My husband and I celebrated our 21st wedding anniversary a few weeks back. When we were figuring out what to do to celebrate, we both agreed not killing each other was probably enough for this year. A good sign, we could agree on something. Come on, be honest. There are seasons in every relationship where you are living in simple happiness and other times when the thought of waking up next to this person everyday for the rest of your life feels like a prison sentence! I married my best friend. A man who I would rather spend time with than any other person on the planet. Someone whose generosity is immeasurable, who lives unselfishly and represents to our daughter how a man should treat a woman. All of this aside, being married involves struggle.     At one time, I vowed I would never give marital advice because I shy away from leading people in areas I don’t have a grasp on. Relationships are tough and I’m not quite sure I will ever fully master them. But such is life and this was a big awakening for me. Of course marriage is tough. It is just one of the many facets of life and life involves struggle. I discuss tough subject all the time so why not relationships? Maybe after 21 years of sustaining love in a marriage I do know a little something about relationships. Once again, it only took me about 40 years to have this “ah ha” moment. The key is learning to embrace the struggle.

We are living in times when everyone wants to make the simple much too complicated and that which requires work much too easy.

In all the spoils of our modern day, technology driven society, it is easy to lose sight of the work that life requires. There are an unlimited amount of conveniences. We can order our groceries online, we can have any book, song or article on our mobile device within seconds, we can travel across the world in a day if we have the means; we don’t have to wait for much of anything really. Except the things that truly matter. Love, health, knowledge to name a few. Yet somehow we have forgotten this.

Everything we need to thrive as human beings requires struggle.

  Our tendency to avoid struggle has led us to become the most obese, addicted, in debt and overly medicated adult population in U.S. history. We are numbing the struggle and thus numbing the joy. You cannot selectively choose which human emotions you are willing to experience. Shame, grief, vulnerability, fear, disappointment are labeled as “bad” and we are choosing not to feel them. But guess what? The feelings of pure joy, gratitude, self love, confidence and ultimately happiness and fulfillment are not possible if we do not allow ourselves to experience every human emotion. So when it comes to marriage, it is easier to just walk away than embrace the work that love requires. When it comes to creating physical health, it is easier to sit around snacking on chips and watching a television series than it is to go to the gym and get uncomfortable. It seems so much easier to buy a supplement or buy into a 30 day weight loss plan than it is to actually cook our own food. In trying to solve political issues, it is easier to hide behind a computer screen and point fingers than it is to have conversation and constructive dissent.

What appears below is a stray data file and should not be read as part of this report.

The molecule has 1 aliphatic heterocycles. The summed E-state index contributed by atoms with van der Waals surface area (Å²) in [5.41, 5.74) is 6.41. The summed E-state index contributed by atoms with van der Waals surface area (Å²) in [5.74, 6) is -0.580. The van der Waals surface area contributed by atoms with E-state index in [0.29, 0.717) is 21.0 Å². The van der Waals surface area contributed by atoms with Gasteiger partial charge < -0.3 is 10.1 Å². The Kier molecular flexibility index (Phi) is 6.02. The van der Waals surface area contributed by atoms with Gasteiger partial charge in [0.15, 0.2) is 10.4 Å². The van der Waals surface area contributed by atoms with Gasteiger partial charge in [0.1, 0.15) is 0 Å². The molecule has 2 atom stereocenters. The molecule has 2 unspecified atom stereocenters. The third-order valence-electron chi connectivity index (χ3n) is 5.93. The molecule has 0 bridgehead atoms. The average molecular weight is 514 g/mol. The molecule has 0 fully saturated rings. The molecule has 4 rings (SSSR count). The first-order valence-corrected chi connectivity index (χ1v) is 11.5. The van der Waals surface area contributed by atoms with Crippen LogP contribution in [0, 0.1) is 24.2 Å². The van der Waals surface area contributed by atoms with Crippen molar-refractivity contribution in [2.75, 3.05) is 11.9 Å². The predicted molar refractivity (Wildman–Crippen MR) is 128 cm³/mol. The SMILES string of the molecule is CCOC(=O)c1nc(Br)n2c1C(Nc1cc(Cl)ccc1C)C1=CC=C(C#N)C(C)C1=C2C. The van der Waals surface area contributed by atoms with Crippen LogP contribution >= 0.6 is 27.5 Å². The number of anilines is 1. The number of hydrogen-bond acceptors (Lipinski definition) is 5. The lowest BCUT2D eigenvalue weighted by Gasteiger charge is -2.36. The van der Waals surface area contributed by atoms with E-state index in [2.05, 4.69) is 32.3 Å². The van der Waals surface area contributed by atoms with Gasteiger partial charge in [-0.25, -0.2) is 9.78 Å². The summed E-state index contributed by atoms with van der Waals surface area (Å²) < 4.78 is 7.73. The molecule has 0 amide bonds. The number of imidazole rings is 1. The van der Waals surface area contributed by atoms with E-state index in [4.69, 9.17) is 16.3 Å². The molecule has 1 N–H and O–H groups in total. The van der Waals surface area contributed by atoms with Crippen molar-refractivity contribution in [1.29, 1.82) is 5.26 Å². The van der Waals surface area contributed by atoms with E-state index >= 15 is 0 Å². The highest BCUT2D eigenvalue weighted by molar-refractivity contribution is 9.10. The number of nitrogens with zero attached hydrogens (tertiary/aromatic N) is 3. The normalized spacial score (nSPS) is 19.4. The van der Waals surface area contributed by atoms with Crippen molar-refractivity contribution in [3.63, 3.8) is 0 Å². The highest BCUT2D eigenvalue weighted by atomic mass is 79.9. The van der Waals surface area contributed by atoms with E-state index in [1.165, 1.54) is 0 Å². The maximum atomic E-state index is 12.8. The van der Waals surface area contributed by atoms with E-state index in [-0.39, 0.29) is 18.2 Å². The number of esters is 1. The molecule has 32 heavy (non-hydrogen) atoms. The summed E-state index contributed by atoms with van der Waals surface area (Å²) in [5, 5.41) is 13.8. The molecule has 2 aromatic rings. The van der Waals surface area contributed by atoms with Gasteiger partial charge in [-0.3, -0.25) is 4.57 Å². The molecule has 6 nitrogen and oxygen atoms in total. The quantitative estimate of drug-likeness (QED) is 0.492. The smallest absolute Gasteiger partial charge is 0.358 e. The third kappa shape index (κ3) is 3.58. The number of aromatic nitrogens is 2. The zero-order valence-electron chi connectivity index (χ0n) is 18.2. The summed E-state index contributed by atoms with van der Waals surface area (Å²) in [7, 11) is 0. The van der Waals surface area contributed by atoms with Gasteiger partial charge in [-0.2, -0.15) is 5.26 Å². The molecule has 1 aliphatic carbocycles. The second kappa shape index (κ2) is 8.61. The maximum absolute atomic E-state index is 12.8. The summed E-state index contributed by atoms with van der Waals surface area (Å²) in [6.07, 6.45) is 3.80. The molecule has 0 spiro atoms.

As human beings we were born with the ability to embrace struggle.

We are wired to survive a life full of uncertainty and discomfort. Instead of accepting this human condition, we are attempting to perfect our lives. This quest for perfect will lead to a life of discontent. Your marriage will never be perfect. No matter how much botox you inject, you are still going to age. You can love and protect your children endlessly and they will still experience pain and suffering. Our most basic human condition requires it. The day I held my dying child in my arms and watched her take her last breath was undoubtedly the severest emotional pain I have ever suffered. But the day I travelled across the globe to hold my daughter in my arms for the first time was the purest happiness I have ever experienced. Without one, I couldn’t have had the other. I physically challenge my body because the self confidence I gain only comes through this discomfort. Engaging in uncomfortable conversations allows me to gain knowledge and appreciation for other perspectives. Over the course of my life, I have learned if I chose to limit the struggle, I choose to limit my happiness and I want it all!     There is so much happiness awaiting you in this life. Stop trying to make things easy and looking for the path of least resistance.  Allow yourself to experience every human emotion. Your happiness depends upon it.


  1. Michael

    Nicely put, With thanks.

  2. Kim Jolicoeur

    Wow, another “just when you need it” lesson. You’re the best. Thanks for all you do.

  3. Lori

    Great post. I am struggling. Turning 50 in a few months. Have gained much weight; feel like crap upon waking every day. Taking care of husband of 25 yrs who is going through some struggles of his own. Kids struggling to find their way in this world. Not sure what lead you to follow me on IG, but I’m glad you did and I’m glad I found this post.

    • Evie Fatz

      The most common words are hear from women is they lost themselves somewhere along the way in taking care of others. We have to fully embrace that we are not giving all we have when we let go of taking care of ourselves first and are living our best life. It is only then that we are truly available to those around us.